I reached out to my old corporate colleague, Matt Radley (Matt Radley and associates) and good friends and former bosses, Andy Chandler (Director of Coaching at Barefoot Coaching), and Debbie Smith (Director of DKS Consulting).
Their collective words of wisdom provided me with a good, rounded understanding of my own skill and suitability to become an Executive Coach or Consultant. Ultimately, they gave me the confidence boost I needed to go for it and start putting together a plan.
Once my decision to move into coaching had been made, I knew I needed to ready my arsenal for the transition.
The first thing I did was complete the CMI Diploma in Professional Consulting and the ILM Level 7 Diploma in Executive Coaching and Mentoring. Gaining these accreditations was about putting skills I had amassed in my years as a leader, into formal qualifications.
There was, however, one area in which I knew I needed further training.
Often, when corporate leaders make the transition from employed to self-employed, they rely heavily upon the professional expertise learnt in their field to support that move. What they often fail to do, however, is bolster their business skills and knowledge.
“Mentoring is a brain to pick, an ear to listen, and a push in the right direction.”
John C. Crosby
This was the point in my career transition when I reached out for professional support in the form of coaching. I looked for professionals to support my thinking and guide me through the creation of my business plan. I used several coaches, drawing on their knowledge of business development strategies, marketing and sales.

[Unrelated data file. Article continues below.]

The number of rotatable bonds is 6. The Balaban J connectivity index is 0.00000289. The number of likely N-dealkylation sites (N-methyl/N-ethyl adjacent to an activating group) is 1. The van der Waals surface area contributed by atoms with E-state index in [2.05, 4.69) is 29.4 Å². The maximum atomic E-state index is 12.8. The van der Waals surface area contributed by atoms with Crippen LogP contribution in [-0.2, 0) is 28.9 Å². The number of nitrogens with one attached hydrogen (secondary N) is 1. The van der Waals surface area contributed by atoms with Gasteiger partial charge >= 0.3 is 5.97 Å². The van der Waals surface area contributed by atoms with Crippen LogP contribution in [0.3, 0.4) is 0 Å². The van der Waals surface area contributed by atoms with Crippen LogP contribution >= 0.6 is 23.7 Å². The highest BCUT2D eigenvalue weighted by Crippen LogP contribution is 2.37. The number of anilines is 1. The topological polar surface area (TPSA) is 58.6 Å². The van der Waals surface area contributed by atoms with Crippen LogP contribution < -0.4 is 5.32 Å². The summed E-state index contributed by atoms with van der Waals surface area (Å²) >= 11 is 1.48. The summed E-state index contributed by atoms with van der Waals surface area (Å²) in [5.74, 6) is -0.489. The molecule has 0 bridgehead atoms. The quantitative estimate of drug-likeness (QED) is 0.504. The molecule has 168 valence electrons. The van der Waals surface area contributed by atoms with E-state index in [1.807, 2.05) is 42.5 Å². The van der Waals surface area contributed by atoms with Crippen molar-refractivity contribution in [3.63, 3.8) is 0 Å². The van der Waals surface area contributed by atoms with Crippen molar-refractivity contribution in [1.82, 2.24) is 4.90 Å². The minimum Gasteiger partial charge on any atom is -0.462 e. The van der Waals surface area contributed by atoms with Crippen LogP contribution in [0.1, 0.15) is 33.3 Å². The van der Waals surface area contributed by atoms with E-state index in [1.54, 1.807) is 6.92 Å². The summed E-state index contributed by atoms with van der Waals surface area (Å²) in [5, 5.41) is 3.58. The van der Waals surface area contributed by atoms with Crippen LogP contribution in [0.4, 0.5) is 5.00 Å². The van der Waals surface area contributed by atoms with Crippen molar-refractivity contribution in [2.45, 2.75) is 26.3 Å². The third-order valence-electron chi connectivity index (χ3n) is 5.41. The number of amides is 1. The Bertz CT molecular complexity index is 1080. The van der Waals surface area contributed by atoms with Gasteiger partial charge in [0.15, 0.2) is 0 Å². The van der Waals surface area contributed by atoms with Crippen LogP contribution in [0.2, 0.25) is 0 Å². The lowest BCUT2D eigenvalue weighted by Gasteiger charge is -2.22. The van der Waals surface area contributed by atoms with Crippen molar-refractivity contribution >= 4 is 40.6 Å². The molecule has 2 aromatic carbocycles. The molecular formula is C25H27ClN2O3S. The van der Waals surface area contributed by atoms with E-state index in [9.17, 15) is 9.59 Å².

They helped me to plot a future position and then build a set of goals to get me there. They supported me, challenged me and held me accountable; there is no way I would be as far forward in my plans as I am now, were it not for my investment in coaching.
It doesn’t stop there!
I had finally done it: I had made the move into coaching and consulting and already had my first clients under my belt.
“Those who keep learning, will keep rising in life.”
Having already experienced first-hand the impact of key relationships on my career, my next move was to start to make connections with other business owners and fellow coaches.
Those individuals like me, who appreciated the true value of collaboration were lovely and supportive – however, there were those who saw me as a competitor and didn’t wish to engage.
It was their loss.
The people I met and networked with were fantastic and I learnt so much from them all; in fact, we continue to share leads within the community to this day.
Thinking of making a move?
Having read this, you may now find yourself considering a change; you may be on the cusp of a career-defining decision, but unsure as to whether it’s the right move.
My advice to you is to put the feelers out; speak to people in your personal and professional networks. Use their knowledge and expertise to help you decide if the move you are contemplating, is the right fit for you.
And once you are finally ready to make that leap, I am here as a coach to guide you through the process.
If this article has resonated with you, please get in touch; I’d love to hear your thoughts.
Let me help you to be all you can be, in 2022.